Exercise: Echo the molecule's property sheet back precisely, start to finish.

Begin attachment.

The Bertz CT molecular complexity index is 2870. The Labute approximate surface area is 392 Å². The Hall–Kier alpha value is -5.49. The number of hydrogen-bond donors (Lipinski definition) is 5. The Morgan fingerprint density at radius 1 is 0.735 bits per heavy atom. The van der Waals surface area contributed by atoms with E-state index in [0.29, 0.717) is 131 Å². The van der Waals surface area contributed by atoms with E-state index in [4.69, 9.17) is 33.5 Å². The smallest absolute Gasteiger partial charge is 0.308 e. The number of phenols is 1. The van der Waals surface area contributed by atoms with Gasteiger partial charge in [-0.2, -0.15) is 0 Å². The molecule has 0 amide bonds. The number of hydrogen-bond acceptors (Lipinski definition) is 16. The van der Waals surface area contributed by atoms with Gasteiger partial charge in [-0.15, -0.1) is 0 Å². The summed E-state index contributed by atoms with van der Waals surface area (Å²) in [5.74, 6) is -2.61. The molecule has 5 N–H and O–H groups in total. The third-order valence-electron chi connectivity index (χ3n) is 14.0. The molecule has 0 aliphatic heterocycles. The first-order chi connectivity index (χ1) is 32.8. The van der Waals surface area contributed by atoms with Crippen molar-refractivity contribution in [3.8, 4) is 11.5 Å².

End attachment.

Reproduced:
The Bertz CT molecular complexity index is 2870. The Labute approximate surface area is 392 Å². The Hall–Kier alpha value is -5.49. The number of hydrogen-bond donors (Lipinski definition) is 5. The Morgan fingerprint density at radius 1 is 0.735 bits per heavy atom. The van der Waals surface area contributed by atoms with E-state index in [0.29, 0.717) is 131 Å². The van der Waals surface area contributed by atoms with E-state index in [4.69, 9.17) is 33.5 Å². The smallest absolute Gasteiger partial charge is 0.308 e. The number of phenols is 1. The van der Waals surface area contributed by atoms with Gasteiger partial charge in [-0.2, -0.15) is 0 Å². The molecule has 0 amide bonds. The number of hydrogen-bond acceptors (Lipinski definition) is 16. The van der Waals surface area contributed by atoms with Gasteiger partial charge in [-0.15, -0.1) is 0 Å². The summed E-state index contributed by atoms with van der Waals surface area (Å²) in [5.74, 6) is -2.61. The molecule has 5 N–H and O–H groups in total. The third-order valence-electron chi connectivity index (χ3n) is 14.0. The molecule has 0 aliphatic heterocycles. The first-order chi connectivity index (χ1) is 32.8. The van der Waals surface area contributed by atoms with Crippen molar-refractivity contribution in [3.8, 4) is 11.5 Å².